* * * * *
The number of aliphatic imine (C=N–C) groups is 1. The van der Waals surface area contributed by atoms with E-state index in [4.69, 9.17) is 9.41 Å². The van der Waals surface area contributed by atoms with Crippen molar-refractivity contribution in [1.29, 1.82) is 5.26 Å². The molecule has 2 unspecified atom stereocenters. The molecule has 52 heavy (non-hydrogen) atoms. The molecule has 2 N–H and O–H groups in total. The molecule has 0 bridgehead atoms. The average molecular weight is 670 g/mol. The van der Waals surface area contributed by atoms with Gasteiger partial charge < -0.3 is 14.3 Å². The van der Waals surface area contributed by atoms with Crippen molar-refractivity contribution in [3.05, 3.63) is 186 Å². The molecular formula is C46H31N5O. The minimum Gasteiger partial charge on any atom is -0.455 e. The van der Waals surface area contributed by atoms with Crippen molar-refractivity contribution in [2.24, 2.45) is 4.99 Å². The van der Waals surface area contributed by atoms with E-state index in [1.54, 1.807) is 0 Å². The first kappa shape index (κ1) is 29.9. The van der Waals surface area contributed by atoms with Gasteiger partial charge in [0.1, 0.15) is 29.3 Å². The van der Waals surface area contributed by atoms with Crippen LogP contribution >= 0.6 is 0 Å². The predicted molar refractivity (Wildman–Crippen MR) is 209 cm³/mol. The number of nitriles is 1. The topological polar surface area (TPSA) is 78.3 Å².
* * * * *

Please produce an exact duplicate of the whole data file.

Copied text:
The number of aliphatic imine (C=N–C) groups is 1. The van der Waals surface area contributed by atoms with E-state index in [4.69, 9.17) is 9.41 Å². The van der Waals surface area contributed by atoms with Crippen molar-refractivity contribution in [1.29, 1.82) is 5.26 Å². The molecule has 2 unspecified atom stereocenters. The molecule has 52 heavy (non-hydrogen) atoms. The molecule has 2 N–H and O–H groups in total. The molecule has 0 bridgehead atoms. The average molecular weight is 670 g/mol. The van der Waals surface area contributed by atoms with Gasteiger partial charge < -0.3 is 14.3 Å². The van der Waals surface area contributed by atoms with Crippen molar-refractivity contribution in [3.05, 3.63) is 186 Å². The molecular formula is C46H31N5O. The minimum Gasteiger partial charge on any atom is -0.455 e. The van der Waals surface area contributed by atoms with Crippen molar-refractivity contribution in [2.24, 2.45) is 4.99 Å². The van der Waals surface area contributed by atoms with E-state index in [1.54, 1.807) is 0 Å². The first kappa shape index (κ1) is 29.9. The van der Waals surface area contributed by atoms with Gasteiger partial charge in [0.1, 0.15) is 29.3 Å². The van der Waals surface area contributed by atoms with Crippen LogP contribution >= 0.6 is 0 Å². The predicted molar refractivity (Wildman–Crippen MR) is 209 cm³/mol. The number of nitriles is 1. The topological polar surface area (TPSA) is 78.3 Å².